Physical therapy is a rewarding career option for those interested in the health field and in helping others. As a physical therapist, you’ll be responsible for evaluating your patients and designing treatment programs to help them regain mobility, perform regular activities, and improve their quality of life. Whether you are currently in high school, college or thinking about a career transition, there is much you can do to prepare for a career in physical therapy.
First, it is important to understand that your dream of becoming a physical therapist will require a long-term commitment to your education. While a career as a physical therapy assistant requires an associate’s degree, you’ll need at least a master’s degree to be a physical therapist. Many students are actually choosing to complete a doctoral degree.
Begin by doing research and learning more about the profession. The American Physical Therapy Association’s web site (http://www.atpa.org) is a great place to start. The site provides information about the profession and plenty of tips regarding the education you’ll need.
It is also never too early to begin thinking about the niche you’d like to carve out for yourself as a physical therapist. Physical therapists work with people of all ages and circumstances, from newborns to the elderly. Are you most interested in working with accident victims, those with sports injuries, or people with other medical conditions? Would you prefer helping athletes get back in the game or working with stroke victims to help them perform everyday activities?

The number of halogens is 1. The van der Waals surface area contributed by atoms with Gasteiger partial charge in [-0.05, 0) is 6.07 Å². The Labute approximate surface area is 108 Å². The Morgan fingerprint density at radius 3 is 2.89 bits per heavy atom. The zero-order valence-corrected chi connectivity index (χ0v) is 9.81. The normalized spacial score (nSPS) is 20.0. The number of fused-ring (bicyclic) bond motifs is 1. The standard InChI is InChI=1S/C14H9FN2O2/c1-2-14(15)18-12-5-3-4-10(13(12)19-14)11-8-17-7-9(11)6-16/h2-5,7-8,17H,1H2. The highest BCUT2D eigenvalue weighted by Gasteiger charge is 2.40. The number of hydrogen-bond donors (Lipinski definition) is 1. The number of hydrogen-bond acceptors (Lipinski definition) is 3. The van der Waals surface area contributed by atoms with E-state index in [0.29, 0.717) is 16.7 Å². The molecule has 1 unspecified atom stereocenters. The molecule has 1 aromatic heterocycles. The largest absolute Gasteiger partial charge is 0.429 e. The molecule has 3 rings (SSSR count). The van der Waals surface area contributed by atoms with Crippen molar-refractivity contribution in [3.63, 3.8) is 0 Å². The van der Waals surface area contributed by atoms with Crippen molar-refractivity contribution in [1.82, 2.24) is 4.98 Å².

In terms of education, your first step will be to complete an undergraduate program. Physical therapy programs look for students with high GPAs, so commitment to your undergraduate studies will be critical. Many physical therapy programs require prerequisites in chemistry, anatomy, psychology, statistics and physics, so be sure your undergraduate course of study includes these subjects.
Clinical experience is also very important. Physical therapy programs often look for volunteer experience or work as a physical therapy aide. Your undergraduate advisor may be able to help you find volunteer opportunities. For example, the University of Maryland Baltimore County requires pre-physical therapy students to have 100 hours of volunteer service and helps students find these opportunities. Your volunteer work will also help you get letters of recommendation, which are considered by physical therapy program admissions officers.
Part of choosing the best physical therapy program for you will be determining whether you wish to pursue a master’s degree or a doctorate. Some programs will require that you have earned a bachelor’s degree. Others look for three years of pre-physical therapy coursework. Make sure the program you choose is accredited by the Commission on Accreditation in Physical Therapy Education.
Also remember to keep building your communications and interpersonal skills as you go through your education. A career in physical therapy requires working with patients in a variety of tough situations. You’ll be able to best serve your patients and build a rewarding career for yourself if you are a strong communicator and relationship-builder.